BY MARCY SHORTUSE – Back in the day when Gasparilla Island was more about community and less about being an exclusive second-home or vacation destination, there was a guy named Mike Weddle and his buddies who made up this little group called the Boca Bande. They may not have made worldwide headlines, but when the locals heard they were going to be playing they came out in droves.
That’s because Mike and his band weren’t just talented, they made you feel good in many ways. From the days of playing the Laff-a-Lott, which is what South Beach was called before it was South Beach, to tarpon festivals and backyard barbecues, Mike and the Boca Bande were in attendance at many of the island’s most important events. After their gig was done, they would kick back and party with the folks who loved them, and supported them.
Mike was such a vital part of the island community for many, many years, because, for lack of better words, he was just a lovely person. He could lend an ear when no words were needed, he could lend advice when warranted, and when he said he considered his friends to be his family, he meant it.
“Mike had friends, dozens and dozens,” said his sister, Genie Patton. “He was so loving, so giving, so caring. Most people never heard a foul word out of his mouth, and rarely saw him get angry.”
Mike was born into a musical family in Compton, California. His father was a professional singer, and most of the family was musically-oriented in some way. His oldest brother, Ron, currently of Carson City, Nevada is a singer and has put out an album. Mike learned to play lead guitar, as well as drums, keyboard and sang vocals.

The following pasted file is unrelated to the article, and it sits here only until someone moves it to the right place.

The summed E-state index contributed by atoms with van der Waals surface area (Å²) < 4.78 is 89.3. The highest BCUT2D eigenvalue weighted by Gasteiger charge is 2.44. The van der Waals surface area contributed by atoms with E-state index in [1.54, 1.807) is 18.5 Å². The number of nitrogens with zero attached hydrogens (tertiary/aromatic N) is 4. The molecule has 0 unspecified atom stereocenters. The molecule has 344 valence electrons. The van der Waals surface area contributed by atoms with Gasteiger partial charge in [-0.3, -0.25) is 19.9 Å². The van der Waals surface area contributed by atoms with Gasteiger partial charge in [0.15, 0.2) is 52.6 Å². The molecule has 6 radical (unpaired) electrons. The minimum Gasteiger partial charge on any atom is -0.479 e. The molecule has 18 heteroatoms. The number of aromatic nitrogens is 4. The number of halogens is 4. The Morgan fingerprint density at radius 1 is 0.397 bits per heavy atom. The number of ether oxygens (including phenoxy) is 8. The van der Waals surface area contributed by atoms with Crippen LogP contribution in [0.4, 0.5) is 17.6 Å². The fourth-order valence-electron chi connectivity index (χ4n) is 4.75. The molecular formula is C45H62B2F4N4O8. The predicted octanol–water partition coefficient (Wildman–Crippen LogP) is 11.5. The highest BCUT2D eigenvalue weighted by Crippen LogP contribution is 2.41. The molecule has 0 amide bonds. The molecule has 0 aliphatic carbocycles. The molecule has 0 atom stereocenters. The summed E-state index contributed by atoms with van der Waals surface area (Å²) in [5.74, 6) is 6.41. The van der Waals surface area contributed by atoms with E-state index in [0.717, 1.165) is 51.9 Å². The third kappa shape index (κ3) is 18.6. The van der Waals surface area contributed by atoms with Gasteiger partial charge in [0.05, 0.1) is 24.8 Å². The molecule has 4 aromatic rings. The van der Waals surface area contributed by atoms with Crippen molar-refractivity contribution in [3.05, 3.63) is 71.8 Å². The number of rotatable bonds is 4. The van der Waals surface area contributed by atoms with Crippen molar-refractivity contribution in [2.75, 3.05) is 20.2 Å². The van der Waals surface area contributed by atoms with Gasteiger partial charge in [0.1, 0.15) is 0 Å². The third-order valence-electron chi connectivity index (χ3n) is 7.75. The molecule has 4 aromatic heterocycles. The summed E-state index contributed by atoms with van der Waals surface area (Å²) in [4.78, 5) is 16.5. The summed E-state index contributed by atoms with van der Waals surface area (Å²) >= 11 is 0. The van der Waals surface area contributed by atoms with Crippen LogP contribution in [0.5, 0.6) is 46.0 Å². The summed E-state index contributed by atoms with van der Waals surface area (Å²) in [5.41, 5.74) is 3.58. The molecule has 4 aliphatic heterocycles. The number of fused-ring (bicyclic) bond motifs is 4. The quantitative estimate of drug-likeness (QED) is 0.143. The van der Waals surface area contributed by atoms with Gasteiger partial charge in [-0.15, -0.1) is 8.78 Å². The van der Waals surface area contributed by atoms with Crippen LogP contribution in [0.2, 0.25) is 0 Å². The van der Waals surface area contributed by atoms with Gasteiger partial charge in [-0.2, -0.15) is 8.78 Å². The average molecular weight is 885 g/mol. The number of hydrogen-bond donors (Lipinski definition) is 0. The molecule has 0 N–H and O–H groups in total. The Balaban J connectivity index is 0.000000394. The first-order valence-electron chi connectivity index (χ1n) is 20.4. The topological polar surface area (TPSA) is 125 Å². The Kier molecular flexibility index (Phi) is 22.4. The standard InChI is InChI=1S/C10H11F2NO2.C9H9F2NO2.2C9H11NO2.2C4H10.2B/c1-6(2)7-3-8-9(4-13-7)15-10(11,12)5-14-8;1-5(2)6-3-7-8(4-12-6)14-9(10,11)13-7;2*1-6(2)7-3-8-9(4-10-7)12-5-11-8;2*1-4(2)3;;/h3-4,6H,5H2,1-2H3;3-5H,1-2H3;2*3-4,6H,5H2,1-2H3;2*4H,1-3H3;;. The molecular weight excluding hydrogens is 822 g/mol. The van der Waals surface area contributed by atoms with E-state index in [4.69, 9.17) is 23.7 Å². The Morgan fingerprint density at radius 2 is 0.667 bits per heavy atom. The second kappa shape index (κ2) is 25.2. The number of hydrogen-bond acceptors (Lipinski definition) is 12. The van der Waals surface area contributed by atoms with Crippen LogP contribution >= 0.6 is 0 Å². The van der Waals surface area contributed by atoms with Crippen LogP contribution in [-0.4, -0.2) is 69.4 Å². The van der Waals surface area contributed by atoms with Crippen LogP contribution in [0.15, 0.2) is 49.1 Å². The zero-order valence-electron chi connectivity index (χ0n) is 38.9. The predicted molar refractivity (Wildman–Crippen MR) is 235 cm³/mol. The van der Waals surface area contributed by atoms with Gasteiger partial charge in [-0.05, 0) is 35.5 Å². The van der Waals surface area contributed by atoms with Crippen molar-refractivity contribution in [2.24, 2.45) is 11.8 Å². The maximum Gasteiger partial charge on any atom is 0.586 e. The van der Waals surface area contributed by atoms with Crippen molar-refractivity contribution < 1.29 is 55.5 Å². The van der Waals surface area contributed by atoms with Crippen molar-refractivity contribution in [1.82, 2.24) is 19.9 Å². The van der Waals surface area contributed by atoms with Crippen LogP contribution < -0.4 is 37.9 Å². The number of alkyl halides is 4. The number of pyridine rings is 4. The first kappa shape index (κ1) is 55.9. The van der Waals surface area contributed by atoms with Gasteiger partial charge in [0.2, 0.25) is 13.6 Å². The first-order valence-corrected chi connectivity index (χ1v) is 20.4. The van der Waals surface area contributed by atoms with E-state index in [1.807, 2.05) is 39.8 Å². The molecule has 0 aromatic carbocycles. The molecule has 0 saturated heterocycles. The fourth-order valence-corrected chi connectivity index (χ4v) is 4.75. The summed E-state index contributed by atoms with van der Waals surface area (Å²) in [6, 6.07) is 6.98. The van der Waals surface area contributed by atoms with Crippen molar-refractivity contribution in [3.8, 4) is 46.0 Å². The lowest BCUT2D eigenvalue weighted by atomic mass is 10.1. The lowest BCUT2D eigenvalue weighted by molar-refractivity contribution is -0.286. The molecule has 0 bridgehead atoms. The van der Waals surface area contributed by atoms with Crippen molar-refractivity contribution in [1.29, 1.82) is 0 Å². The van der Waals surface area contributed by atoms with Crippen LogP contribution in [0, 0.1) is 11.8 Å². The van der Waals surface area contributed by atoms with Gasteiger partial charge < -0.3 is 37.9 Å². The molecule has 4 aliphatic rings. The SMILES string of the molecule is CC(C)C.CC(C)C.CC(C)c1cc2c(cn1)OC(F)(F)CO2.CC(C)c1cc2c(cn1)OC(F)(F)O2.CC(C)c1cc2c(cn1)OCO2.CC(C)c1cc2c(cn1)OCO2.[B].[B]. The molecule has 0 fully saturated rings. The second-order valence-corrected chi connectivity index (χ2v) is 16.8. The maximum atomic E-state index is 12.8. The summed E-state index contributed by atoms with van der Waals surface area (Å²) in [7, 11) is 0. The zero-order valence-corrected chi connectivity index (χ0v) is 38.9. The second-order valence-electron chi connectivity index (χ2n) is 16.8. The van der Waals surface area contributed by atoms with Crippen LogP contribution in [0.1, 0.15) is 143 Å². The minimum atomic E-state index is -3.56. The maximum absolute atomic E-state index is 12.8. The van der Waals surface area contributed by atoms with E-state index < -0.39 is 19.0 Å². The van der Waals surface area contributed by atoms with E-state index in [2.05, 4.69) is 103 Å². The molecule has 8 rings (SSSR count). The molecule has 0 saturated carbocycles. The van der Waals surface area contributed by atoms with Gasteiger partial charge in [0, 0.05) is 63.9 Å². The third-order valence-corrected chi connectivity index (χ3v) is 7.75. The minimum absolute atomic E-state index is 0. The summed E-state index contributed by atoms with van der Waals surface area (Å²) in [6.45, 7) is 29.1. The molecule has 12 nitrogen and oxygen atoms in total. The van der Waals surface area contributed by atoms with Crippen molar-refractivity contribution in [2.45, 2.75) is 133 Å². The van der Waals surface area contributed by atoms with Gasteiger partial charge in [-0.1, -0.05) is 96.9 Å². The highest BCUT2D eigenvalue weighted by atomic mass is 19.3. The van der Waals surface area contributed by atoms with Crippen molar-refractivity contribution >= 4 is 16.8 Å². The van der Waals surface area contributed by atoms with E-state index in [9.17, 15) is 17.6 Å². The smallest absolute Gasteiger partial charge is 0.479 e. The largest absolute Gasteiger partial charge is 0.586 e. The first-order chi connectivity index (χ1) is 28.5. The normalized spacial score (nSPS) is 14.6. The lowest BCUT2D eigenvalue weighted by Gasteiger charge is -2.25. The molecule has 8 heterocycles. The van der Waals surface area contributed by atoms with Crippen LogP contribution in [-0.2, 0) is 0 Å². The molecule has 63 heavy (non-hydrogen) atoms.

For as much rock ‘n’ roll that Mike was, he also loved other types of music. Gershwin was a heavy influence in his life, as much as the Beatles or Elvis. He was a Renaissance man to the core, in fact, and lived by the laws of grace and chivalry that good men have upheld throughout time.
When Mike graduated from high school in California he moved to Maine. It was there he first heard about Boca Grande, from a friend who worked at The Gasparilla Inn & Club seasonally. The year was 1975 when Mike followed that friend down to Florida and initially got a job in food services. He eventually moved to working the golf pro shop, a job he loved. For a few years he spent his summers in Maine and his winters working for The Inn, all the while meeting people on the island and establishing himself as the class act he was.
Mike and friend Jennifer Tierney were part of a band called Boomers, and they played island venues such as the Pink Elephant and the old Laff-a-Lot. He eventually met up with the friends and musicians who would become his band mates in the Boca Bande. While they lost a couple of members along the way, such as “No Way Ray,” who passed away, and their original guitar player who moved to Nashville, the band stayed consistent and played venues all over the island and in Englewood. He even took the show on he road to play at Joe “Baldy” Rinaldi’s annual pig roasts in northern Maine.
Mike started his own business with a primarily Boca Grande client base called AVID – Audio Video Interior Design – and had many clients who also became his friends. He was a master of sound, there was no doubt, and loved to share his knowledge with those around him.
Mike eventually separated from his wife, Belqui Gordon-Weddle, whom he married in 2000. When that happened he got together with island girl Diane Kuhl-Todd, who had listened to him play for years. The two eventually settled down in East Englewood, and had a very happy existence for several years.
“He was the love of my life,”Diane said. “He would do anything, for anyone.”
One of Mike’s friends, Kurt Olson, summed it up best after Mike passed from cancer on May 7, at home, with Diane at his side.
“They say you die twice, when the body stops and when people stop saying your name. My brother you will never die twice, because people will never forget about you.”
Mike’s Celebration of Life will be held on Monday, May 24 from 4 to 8 p.m. at the Crowninshield House.